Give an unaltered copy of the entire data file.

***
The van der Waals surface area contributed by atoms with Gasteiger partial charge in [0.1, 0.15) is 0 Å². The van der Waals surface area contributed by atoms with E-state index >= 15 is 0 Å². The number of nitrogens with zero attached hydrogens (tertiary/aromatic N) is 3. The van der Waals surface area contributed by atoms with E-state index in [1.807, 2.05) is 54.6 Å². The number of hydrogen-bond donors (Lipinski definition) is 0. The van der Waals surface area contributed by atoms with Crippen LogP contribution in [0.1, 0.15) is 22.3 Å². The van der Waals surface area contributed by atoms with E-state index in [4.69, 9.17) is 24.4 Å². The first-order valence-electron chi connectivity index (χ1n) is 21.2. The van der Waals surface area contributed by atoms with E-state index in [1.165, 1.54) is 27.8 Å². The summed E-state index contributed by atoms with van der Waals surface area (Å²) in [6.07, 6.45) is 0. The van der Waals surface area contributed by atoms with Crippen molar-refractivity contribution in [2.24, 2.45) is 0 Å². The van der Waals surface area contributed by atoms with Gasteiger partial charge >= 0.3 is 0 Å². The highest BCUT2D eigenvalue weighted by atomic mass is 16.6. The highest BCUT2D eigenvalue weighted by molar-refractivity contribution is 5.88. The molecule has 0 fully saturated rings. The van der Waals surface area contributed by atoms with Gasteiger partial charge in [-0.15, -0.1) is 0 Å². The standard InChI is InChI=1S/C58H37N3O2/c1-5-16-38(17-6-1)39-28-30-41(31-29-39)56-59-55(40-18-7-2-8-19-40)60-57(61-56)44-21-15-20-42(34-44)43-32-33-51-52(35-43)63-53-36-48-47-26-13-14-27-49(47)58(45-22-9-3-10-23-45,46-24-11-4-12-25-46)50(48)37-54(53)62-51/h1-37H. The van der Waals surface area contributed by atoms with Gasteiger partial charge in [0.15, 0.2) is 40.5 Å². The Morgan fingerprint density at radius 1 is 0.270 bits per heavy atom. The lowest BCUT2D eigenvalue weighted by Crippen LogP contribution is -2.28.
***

The van der Waals surface area contributed by atoms with Gasteiger partial charge in [0.1, 0.15) is 0 Å². The van der Waals surface area contributed by atoms with E-state index >= 15 is 0 Å². The number of nitrogens with zero attached hydrogens (tertiary/aromatic N) is 3. The van der Waals surface area contributed by atoms with E-state index in [1.807, 2.05) is 54.6 Å². The number of hydrogen-bond donors (Lipinski definition) is 0. The van der Waals surface area contributed by atoms with Crippen LogP contribution in [0.1, 0.15) is 22.3 Å². The van der Waals surface area contributed by atoms with E-state index in [4.69, 9.17) is 24.4 Å². The first-order valence-electron chi connectivity index (χ1n) is 21.2. The van der Waals surface area contributed by atoms with E-state index in [1.165, 1.54) is 27.8 Å². The summed E-state index contributed by atoms with van der Waals surface area (Å²) in [6.07, 6.45) is 0. The van der Waals surface area contributed by atoms with Crippen molar-refractivity contribution in [2.24, 2.45) is 0 Å². The van der Waals surface area contributed by atoms with Gasteiger partial charge >= 0.3 is 0 Å². The highest BCUT2D eigenvalue weighted by atomic mass is 16.6. The highest BCUT2D eigenvalue weighted by molar-refractivity contribution is 5.88. The molecule has 0 fully saturated rings. The van der Waals surface area contributed by atoms with Gasteiger partial charge in [-0.15, -0.1) is 0 Å². The standard InChI is InChI=1S/C58H37N3O2/c1-5-16-38(17-6-1)39-28-30-41(31-29-39)56-59-55(40-18-7-2-8-19-40)60-57(61-56)44-21-15-20-42(34-44)43-32-33-51-52(35-43)63-53-36-48-47-26-13-14-27-49(47)58(45-22-9-3-10-23-45,46-24-11-4-12-25-46)50(48)37-54(53)62-51/h1-37H. The van der Waals surface area contributed by atoms with Gasteiger partial charge in [0.15, 0.2) is 40.5 Å². The Morgan fingerprint density at radius 1 is 0.270 bits per heavy atom. The lowest BCUT2D eigenvalue weighted by Crippen LogP contribution is -2.28.